* An email address to which people can send copies of any messages they receive with other references to your company. Ask submitters to make sure they forward the messages as attachments with full headers displayed so that IT can have more information to trace the source of the spam.

#2. Immediately post a brief note on the newsgroup (A.K.A. NANAE) with a link to your "a spammer is abusing our brand without permission" announcement.

Here is a suggested subject line for your posting: “Evidence that [brand name] is not s*pamming.”

Most of the email blacklist administrators look to this list to find out and to inform others about s*pammers, and about companies that have been erroneously associated with spammers. Be sure to provide clear contact information (ideally to someone in your IT department, not to PR, with a phone number so major ISPs can check for details if they want to).

This is a mission critical step to make sure that your own company is not blacklisted. If you are blacklisted, it could mean much of your own email will not be delivered even if your own activities are entirely opt-in and kosher.

#3. If you use any outside vendors or ASPs to send email marketing, newsletters or other broadcast email for you, contact them immediately to inform them about the problem.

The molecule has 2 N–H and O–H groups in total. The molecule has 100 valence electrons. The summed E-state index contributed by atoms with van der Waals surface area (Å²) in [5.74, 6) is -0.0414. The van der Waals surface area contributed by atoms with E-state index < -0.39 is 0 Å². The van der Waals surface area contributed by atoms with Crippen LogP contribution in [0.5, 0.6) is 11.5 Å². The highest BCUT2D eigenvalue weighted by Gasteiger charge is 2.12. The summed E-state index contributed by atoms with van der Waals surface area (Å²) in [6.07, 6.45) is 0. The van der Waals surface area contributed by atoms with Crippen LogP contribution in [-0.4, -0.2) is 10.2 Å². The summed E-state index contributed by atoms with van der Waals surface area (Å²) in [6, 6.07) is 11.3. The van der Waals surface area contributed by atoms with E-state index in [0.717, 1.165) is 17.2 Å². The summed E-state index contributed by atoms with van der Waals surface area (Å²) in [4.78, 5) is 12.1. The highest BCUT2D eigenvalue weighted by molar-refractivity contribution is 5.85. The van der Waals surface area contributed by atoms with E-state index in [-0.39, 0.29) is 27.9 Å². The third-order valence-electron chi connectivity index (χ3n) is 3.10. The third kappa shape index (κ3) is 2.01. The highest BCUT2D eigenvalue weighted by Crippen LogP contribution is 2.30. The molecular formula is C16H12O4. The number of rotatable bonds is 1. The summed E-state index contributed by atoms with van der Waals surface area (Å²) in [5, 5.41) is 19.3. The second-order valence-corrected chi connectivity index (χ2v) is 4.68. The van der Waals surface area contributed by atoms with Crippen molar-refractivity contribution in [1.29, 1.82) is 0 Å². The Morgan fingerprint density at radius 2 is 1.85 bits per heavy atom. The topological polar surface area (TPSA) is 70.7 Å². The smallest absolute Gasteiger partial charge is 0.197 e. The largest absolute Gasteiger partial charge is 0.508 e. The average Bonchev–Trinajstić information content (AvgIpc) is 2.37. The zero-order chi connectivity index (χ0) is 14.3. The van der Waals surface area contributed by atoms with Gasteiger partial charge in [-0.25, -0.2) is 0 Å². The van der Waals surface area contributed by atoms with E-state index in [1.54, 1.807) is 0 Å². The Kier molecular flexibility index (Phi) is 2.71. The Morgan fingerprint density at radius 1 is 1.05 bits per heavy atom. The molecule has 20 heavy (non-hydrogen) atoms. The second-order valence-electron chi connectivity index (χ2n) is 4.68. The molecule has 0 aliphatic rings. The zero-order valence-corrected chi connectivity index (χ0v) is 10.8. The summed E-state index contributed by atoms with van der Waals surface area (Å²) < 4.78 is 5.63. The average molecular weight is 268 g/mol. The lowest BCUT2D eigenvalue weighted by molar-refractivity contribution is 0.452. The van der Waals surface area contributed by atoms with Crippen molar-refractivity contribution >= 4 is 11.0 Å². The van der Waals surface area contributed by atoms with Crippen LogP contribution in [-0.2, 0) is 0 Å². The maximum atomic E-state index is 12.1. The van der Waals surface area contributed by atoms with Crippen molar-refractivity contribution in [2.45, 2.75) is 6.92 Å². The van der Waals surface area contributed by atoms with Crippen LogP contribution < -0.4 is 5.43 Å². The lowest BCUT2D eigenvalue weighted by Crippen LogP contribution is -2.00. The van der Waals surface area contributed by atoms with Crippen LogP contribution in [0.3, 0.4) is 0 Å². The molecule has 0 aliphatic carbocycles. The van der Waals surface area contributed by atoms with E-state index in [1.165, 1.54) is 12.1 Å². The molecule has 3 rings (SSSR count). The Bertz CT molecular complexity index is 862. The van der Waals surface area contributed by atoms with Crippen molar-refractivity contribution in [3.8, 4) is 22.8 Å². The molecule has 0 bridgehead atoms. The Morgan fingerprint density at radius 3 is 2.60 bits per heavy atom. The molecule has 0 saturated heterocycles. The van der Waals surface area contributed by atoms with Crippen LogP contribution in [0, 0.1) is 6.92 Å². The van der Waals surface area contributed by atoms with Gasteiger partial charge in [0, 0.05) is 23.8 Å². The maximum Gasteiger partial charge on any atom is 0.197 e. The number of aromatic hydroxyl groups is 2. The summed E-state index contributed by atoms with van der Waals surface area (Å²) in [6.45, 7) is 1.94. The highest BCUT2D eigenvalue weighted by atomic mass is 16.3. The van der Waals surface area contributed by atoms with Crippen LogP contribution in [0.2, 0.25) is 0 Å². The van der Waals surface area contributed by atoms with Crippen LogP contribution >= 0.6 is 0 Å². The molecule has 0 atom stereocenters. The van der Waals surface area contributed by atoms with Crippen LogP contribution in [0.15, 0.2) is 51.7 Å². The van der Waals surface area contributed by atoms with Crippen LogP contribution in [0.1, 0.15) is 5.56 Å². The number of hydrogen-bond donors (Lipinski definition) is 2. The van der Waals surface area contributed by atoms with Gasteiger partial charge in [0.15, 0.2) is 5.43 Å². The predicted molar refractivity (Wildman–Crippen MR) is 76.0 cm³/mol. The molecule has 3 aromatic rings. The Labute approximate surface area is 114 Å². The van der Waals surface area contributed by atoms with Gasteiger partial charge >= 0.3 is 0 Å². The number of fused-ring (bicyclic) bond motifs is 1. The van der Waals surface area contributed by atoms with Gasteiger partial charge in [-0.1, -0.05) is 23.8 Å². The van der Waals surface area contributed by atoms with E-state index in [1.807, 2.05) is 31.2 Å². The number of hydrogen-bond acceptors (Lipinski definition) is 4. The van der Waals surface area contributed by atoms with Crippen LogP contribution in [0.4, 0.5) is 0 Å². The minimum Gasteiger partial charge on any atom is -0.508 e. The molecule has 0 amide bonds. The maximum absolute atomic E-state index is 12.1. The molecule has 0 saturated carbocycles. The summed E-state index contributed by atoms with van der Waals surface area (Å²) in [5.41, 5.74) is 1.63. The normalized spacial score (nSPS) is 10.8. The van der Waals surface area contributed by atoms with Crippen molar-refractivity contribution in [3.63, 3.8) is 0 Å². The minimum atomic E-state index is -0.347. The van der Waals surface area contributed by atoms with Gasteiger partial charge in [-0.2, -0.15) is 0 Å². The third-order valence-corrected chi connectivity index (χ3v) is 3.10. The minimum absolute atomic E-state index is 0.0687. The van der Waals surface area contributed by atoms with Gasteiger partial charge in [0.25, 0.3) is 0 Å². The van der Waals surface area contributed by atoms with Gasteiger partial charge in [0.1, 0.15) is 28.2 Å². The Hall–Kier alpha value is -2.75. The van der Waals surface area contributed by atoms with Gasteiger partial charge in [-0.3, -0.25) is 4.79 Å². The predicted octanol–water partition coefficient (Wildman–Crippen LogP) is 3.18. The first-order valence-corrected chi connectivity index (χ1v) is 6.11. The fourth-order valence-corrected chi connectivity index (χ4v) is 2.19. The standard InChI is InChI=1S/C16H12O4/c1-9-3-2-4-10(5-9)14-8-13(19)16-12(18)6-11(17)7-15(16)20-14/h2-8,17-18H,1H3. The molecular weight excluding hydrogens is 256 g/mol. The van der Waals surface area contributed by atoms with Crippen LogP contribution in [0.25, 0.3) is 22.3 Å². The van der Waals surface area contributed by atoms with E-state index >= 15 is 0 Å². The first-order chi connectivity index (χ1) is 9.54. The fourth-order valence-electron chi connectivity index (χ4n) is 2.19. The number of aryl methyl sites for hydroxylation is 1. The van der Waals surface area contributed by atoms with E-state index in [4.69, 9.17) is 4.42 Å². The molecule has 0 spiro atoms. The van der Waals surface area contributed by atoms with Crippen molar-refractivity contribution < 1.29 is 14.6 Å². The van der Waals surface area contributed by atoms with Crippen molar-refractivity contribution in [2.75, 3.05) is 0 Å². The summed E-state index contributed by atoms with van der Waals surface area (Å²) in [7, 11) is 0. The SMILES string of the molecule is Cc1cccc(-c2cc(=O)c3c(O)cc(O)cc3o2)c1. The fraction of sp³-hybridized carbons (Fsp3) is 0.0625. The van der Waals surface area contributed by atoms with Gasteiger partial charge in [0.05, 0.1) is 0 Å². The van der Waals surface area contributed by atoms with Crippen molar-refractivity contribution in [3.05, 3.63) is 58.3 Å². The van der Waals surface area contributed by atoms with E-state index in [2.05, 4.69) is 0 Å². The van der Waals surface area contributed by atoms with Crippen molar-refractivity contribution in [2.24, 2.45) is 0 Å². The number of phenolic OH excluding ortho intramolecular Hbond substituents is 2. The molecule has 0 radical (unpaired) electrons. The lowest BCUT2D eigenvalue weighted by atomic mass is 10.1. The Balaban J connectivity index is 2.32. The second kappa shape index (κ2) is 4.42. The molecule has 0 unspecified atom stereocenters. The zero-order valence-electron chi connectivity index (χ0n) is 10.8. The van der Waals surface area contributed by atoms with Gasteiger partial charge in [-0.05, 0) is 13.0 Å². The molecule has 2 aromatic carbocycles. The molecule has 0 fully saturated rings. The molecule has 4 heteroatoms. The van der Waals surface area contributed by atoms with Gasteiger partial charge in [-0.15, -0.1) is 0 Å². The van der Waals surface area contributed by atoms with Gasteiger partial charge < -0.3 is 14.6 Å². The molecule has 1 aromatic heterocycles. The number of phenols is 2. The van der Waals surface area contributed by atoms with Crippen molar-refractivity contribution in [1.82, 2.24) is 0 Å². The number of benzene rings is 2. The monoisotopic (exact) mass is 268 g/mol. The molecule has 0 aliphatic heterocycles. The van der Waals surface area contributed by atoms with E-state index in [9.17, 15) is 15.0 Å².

Why? Their own IP addresses might be in jeopardy if the spammer used the IP address from which they send mail for you. They should immediately take steps to determine whether any of their IP addresses are being or have been blacklisted.

Email broadcast vendors are understandably wary these days about working with any client who might be a suspected spammer. If the vendor is blacklisted as a result, it could hurt their other clients and ultimately cost them their business. Maintain open communication lines with them.

Unfortunately you can not stop spammers from using your brand name. With these procedures, at least you have a fighting chance to salvage your reputation and stay off blacklists.